10am to 4pm
Step out of Kachidoke Station at Exits A4a or A4b and look for the tents.

Kichijoji Harmonica Yokocho Asaichi
Sunday, March 19th
Early birds on Tokyo's west side should count themselves lucky to find this little market in the warren of shops just north of the station. While fruits and veg are a bit lacking, the market is big on craftsmen and women doing interesting work, excellent baked goods, miso, rice, and other tasty treats. It's worth noting that a number of places offer breakfast deals in the market!
7am - 10am

Koenji Farmers Market
Saturday, March 18th
Spotted a handful of years ago while riding the Chuo Line, this little market is still going strong. A circle of red awnings in front of the Za-Koenji Public Theatre marks the spot where friendly folks with good food and interesting stories await.
11am - 5pm
Map

Nippori Farmers Market
Saturday, March 18th and Sunday, March 19th
This charming market in the heart of old Tokyo abounds with a sense of community and friendliness as well as good food. Small but lively, particularly on Saturday, it features a monthly geographical theme although regular vendors include Tohoku growers and some of the best steamed manju in the world.
No map, but just head out the East Exit and look for the green awnings
10am to 5pm

Yokohama Kitanaka Marche
Saturday, March 18th and Sunday, March 19th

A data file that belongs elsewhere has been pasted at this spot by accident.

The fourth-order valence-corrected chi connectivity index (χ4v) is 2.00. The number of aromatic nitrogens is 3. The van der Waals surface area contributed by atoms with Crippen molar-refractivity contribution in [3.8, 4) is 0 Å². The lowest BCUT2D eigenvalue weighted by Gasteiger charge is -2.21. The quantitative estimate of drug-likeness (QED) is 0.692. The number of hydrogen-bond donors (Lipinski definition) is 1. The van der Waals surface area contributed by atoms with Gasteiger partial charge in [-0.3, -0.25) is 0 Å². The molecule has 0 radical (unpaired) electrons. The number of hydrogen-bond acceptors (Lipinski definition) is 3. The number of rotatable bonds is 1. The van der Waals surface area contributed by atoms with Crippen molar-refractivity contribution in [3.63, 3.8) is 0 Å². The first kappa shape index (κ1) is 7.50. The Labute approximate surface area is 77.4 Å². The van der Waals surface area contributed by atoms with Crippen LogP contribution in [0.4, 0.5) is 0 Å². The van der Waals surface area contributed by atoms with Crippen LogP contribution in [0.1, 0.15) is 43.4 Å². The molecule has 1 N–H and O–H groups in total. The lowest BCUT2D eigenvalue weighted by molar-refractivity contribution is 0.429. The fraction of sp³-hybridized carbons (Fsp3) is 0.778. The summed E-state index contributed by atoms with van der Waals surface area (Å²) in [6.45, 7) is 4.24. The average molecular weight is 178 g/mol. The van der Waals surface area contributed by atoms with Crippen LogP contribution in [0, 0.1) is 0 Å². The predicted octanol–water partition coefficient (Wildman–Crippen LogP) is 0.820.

One of the best markets going in the Yokohama area, and it's perhaps no coincidence that they are only moments away from Baird Beer's Bashamichi Taproom. Started by the same folks who created the Market of the Sun, the Kitanaka Marche to be growing steadily with tasty offerings of fresh seasonal veg, fruit, baked goods and preserves. Read my other review over at Outdoor Japan's Traveler Magazine for the full scoop.
10am to 4pm
Bashamichi Station, Exit 2*
Note that the market has moved, so come out of the station, turn right, and take the next right turn. Keep walking past the construction site and keep an eye out for the white tents running along next to the river.

Oiso Farmers Market
Sunday, March 19th
This little gem of a community shindig is one of the best things going outside of the Earth Day Market. Started a handful of years ago, it blossomed into a full-on monthly festival that just happens to feature Shonan area produce in its fresh, seasonal form as well as pickled, dried, and prepared-hot-in-a-bowl varieties. In summer, it transforms into a night market, while year-round a much smaller version takes place every Saturday. Lee's Bread alone is worth the journey. Read my full review at Outdoor Japan's Traveler Magazine.
10am to 12pm
Oiso Port Building


Kamakura Farmers Market
Every day
This market is an absolute treasure of a small local affair featuring Kamakura heirloom fruits and vegetables raised in or nearby another one of Japan's former capitals. Head in early to get the best selection and pick up a loaf of Paradise Alley's charcoal-infused bread while you're there. They also make an excellent cup of coffee.
7am until sold out
Map

Ebisu Market
Every Sunday